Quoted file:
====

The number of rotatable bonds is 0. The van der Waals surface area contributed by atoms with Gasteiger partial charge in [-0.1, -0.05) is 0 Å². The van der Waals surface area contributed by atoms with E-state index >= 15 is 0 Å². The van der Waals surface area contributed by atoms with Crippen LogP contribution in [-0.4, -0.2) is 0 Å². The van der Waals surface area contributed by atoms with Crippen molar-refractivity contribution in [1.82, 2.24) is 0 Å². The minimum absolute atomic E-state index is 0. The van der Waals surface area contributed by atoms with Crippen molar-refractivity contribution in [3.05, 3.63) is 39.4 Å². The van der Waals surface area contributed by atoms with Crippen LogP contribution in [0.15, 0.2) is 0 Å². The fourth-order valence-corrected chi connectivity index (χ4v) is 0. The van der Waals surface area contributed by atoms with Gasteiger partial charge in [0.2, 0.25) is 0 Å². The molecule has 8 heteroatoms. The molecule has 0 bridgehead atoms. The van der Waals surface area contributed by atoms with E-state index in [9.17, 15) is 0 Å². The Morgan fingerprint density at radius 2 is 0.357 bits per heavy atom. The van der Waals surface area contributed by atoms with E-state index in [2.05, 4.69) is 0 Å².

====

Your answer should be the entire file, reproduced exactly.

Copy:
The number of rotatable bonds is 0. The van der Waals surface area contributed by atoms with Gasteiger partial charge in [-0.1, -0.05) is 0 Å². The van der Waals surface area contributed by atoms with E-state index >= 15 is 0 Å². The van der Waals surface area contributed by atoms with Crippen LogP contribution in [-0.4, -0.2) is 0 Å². The van der Waals surface area contributed by atoms with Crippen molar-refractivity contribution in [1.82, 2.24) is 0 Å². The minimum absolute atomic E-state index is 0. The van der Waals surface area contributed by atoms with Crippen molar-refractivity contribution in [3.05, 3.63) is 39.4 Å². The van der Waals surface area contributed by atoms with Crippen LogP contribution in [0.15, 0.2) is 0 Å². The fourth-order valence-corrected chi connectivity index (χ4v) is 0. The van der Waals surface area contributed by atoms with Gasteiger partial charge in [0.2, 0.25) is 0 Å². The molecule has 8 heteroatoms. The molecule has 0 bridgehead atoms. The van der Waals surface area contributed by atoms with E-state index in [9.17, 15) is 0 Å². The Morgan fingerprint density at radius 2 is 0.357 bits per heavy atom. The van der Waals surface area contributed by atoms with E-state index in [2.05, 4.69) is 0 Å².